The Navy operates two hospital ships: USNS Mercy and USNS Comfort. The Navy is planning to retire one of the two as part of the 2019 budget. Perish the thought of cancellling an LCS but retiring a hospital ship is just fine.
ComNavOps is not a big fan of presence, deterrence, or soft power but if you’re going to conduct soft power operations a hospital ship is about the best example there is. It’s hard to imagine a bigger positive impact than providing advanced medical care to areas of the world that lack it.
Here’s a few facts about the ships (1).
“When not in use, these ships operate with a skeleton crew. But in as little as five days, each can be converted into a 250-, 500- or 1,000-bed mobile hospital with a crew of 1,200 Navy Physicians, Nurses, Corpsmen, Technicians and support staff. These are some of the most highly trained medical personnel in the world – working together as only a Navy crew can – with the skills to handle primary, trauma, pediatric and orthopedic care. Each ship has 12 operating rooms, with specialized trauma centers and post care-unit beds included.”
Here’s a few highlights of Mercy’s career from the official Navy website (1).
USNS Mercy was built as an oil tanker, SS Worth, by National Steel and Shipbuilding Co.,
, in 1976. Starting in July 1984,
she was renamed and converted to a hospital ship by the same company. USNS Mercy
was commissioned San Diego 8 November 1986.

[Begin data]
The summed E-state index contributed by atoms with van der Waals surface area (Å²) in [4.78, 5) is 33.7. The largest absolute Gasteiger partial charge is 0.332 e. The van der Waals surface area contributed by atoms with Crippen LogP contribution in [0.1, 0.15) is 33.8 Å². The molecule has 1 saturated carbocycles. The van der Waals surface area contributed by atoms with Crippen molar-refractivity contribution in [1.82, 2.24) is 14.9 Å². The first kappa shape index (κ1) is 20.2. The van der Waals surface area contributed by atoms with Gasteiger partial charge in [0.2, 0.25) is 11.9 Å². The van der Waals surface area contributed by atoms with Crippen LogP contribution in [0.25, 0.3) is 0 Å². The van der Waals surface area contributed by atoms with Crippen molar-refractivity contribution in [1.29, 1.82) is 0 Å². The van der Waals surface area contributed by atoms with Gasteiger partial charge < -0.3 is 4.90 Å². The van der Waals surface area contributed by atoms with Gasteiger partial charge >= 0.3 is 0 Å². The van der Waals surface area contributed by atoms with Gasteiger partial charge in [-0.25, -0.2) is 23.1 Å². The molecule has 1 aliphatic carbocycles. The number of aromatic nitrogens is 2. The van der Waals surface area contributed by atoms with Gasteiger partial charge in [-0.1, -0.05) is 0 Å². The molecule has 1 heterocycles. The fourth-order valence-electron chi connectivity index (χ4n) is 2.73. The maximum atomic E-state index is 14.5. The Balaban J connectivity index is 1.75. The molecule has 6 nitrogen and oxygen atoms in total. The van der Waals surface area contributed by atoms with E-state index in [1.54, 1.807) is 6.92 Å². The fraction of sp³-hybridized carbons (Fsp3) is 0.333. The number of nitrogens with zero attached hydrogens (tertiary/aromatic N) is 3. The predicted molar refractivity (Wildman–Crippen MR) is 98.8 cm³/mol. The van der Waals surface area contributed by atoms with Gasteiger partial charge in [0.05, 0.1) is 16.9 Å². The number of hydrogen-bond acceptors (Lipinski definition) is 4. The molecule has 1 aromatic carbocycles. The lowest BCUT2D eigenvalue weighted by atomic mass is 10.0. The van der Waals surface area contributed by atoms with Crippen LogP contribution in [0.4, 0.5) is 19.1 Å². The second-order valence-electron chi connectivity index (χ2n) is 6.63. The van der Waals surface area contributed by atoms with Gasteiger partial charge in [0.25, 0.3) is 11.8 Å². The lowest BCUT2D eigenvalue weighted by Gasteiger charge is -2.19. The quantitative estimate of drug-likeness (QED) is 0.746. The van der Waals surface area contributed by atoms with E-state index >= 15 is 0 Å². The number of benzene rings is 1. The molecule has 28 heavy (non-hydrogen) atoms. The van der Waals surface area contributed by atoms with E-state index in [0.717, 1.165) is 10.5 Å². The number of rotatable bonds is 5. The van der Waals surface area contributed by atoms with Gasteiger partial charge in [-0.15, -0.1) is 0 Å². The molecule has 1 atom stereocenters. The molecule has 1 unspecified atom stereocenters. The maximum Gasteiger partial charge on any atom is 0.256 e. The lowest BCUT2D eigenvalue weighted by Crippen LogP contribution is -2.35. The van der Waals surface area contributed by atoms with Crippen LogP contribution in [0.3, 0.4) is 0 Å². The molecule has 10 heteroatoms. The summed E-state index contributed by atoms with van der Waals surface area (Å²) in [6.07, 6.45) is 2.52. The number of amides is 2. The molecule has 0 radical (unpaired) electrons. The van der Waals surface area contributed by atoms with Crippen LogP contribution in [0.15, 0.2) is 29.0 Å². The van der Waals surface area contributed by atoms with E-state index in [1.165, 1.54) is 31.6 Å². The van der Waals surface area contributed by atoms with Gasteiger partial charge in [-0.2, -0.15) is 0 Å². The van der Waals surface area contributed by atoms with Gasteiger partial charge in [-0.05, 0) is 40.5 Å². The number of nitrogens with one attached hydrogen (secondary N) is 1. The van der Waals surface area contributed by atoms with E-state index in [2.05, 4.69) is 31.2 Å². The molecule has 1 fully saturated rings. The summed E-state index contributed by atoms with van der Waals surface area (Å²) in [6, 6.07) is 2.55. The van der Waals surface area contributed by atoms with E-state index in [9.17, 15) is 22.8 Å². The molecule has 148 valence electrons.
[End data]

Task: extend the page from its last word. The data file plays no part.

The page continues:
27 February 1987 , MERCY began a training and humanitarian cruise to the Phillippines
and the South Pacific. The staff included Navy, Army, and Air
Force active duty and reserve personnel; U.S. Public Health
service; medical providers from the Armed Forces of the U.S. ; and MSC civilian mariners. Over 62,000 outpatients and almost 1,000
inpatients were treated at seven Philippine and South pacific ports. MERCY
returned to Philippines , on Oakland, CA 13 July 1987.”
9 August 1990 , MERCY was activated in support of Shield. Departing on
15 August, she arrived in the Operation Desert Arabian Gulf on 15 September. For the next six months, MERCY provided support to the
multinational allied forces. She admitted 690 patients and performed almost 300
surgeries. After treating the 21 American and two Italian repatriated prisoners
of war, she departed for home on 16 March 1991 , arriving in on 23 April. USNS
MERCY is currently homeported in Oakland .” San Diego, California
USNS Comfort, like Mercy, was built as a sister oil tanker and converted to a hospital ship. Comfort is based out of
and has had a career similar to
The Navy will do anything to keep building worthless LCS vessels but a ship that actually helps people and enhances
’s reputation is going to be
retired. Where’s the logic? America
We’ve all but officially acknowledged that war with
is coming. Do we think there won’t be casualties and
lots of them? Hospital ships will be
desperately needed – the LCS won’t be.
So, which one are we cutting? China
The Navy has an endless string of bad decisions and this is the latest and one of the most egregious.